Filed under: * Anglican - EpiscopalAnglican ProvincesAnglican Church of Australia* Christian Life / Church LifeParish MinistryDeath / Burial / Funerals* Culture-WatchAging / the ElderlyChildrenHealth & MedicineLaw & Legal IssuesLife EthicsMarriage & FamilyReligion & Culture* TheologyAnthropologyEthics / Moral TheologyPastoral Theology

0 Comments
Posted October 27, 2015 at 6:00 am [Printer Friendly] [Print w/ comments]

Posted by Kendall Harmon

A former bishop of the Anglican Diocese of Grafton has been stripped of any standing within the church over his handling of allegations of abuse at the North Coast Children's Home.

Keith Slater was Bishop of Grafton for 10 years until his resignation in May of 2013.

Read it all.

Filed under: * Anglican - EpiscopalAnglican ProvincesAnglican Church of Australia* Christian Life / Church LifeParish MinistryMinistry of the Ordained* Culture-WatchChildrenHistoryLaw & Legal IssuesSexualityViolence* International News & CommentaryAustralia / NZ* TheologyEthics / Moral Theology

0 Comments
Posted October 18, 2015 at 12:21 pm [Printer Friendly] [Print w/ comments]

Posted by Kendall Harmon

“If we don’t do this - what will our silence say?” argued Tara Sing, who spoke as seconder of the reaffirmation motion.

Mrs Sing echoed a call from Archbishop Glenn Davies, in his Presidential Address to the Synod, when he said “It is time that all Christians, especially Anglicans, should enter the discussion and graciously and sensitively explain the reasons why our good Creator has made marriage the way he has.”

Canon Sandy Grant, of Wollongong, moved the resolution, which “affirms once again that marriage, as a gift from God who made us male and female, is the union of a man and a woman to the exclusion of all others, voluntarily entered into for life” and urged the Federal Parliament to uphold that definition.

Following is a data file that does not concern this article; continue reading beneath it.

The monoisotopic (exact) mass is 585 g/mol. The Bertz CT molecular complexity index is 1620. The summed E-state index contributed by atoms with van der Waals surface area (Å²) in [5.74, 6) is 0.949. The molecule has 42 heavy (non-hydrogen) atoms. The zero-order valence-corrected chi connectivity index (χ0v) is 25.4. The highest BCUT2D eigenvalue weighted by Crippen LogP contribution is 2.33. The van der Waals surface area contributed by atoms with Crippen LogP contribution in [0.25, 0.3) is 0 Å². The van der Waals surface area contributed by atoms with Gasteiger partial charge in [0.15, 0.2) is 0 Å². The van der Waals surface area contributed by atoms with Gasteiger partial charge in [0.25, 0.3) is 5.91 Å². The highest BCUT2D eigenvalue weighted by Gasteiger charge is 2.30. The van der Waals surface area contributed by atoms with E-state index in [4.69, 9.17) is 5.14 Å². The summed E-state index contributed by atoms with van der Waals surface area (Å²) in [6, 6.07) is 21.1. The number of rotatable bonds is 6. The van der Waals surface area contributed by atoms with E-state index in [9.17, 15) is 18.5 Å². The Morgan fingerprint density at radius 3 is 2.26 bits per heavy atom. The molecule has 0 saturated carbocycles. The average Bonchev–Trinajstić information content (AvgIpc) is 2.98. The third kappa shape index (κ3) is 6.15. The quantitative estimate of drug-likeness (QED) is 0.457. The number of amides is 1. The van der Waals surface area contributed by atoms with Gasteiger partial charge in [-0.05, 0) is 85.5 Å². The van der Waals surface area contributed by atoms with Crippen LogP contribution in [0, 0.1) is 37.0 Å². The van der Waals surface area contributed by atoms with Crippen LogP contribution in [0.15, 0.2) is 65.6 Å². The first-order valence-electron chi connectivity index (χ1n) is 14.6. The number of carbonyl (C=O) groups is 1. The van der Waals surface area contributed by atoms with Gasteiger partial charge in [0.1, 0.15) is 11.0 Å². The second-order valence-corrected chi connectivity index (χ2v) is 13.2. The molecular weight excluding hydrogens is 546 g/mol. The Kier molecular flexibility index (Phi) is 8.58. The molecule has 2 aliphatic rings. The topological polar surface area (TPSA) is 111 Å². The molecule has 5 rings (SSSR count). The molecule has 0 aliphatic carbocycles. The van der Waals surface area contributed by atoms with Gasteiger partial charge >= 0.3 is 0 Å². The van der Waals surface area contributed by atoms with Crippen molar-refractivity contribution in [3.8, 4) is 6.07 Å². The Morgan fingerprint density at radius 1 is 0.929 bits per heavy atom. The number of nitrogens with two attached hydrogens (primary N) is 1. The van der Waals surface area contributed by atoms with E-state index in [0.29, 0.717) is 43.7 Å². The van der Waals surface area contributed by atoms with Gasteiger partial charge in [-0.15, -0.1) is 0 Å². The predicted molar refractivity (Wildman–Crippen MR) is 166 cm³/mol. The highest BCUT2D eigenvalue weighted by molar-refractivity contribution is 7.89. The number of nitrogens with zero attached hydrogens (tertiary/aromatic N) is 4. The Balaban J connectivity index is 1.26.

Read it all.

Filed under: * Anglican - EpiscopalAnglican ProvincesAnglican Church of Australia* Culture-WatchMarriage & FamilyReligion & Culture* International News & CommentaryAustralia / NZ* TheologyAnthropologyEthics / Moral TheologyPastoral TheologyTheology: Scripture

0 Comments
Posted October 15, 2015 at 9:00 am [Printer Friendly] [Print w/ comments]

Posted by Kendall Harmon

“We live in a world of social change. This is not a new observation, yet it brings fresh challenges for gospel proclamation in our society, which appears to be moving further and further away from the guidelines for living which are enshrined in God’s Word. As Christians, we are at odds with the world. For good reason, John the Evangelist recorded Jesus’ warning to his disciples: If the world hates you, know that it has hated me before it hated you. If you were of the world, the world would love its own; but because you are not of the world, but I chose you out of the world, therefore the world hates you. (John 15:18-19)”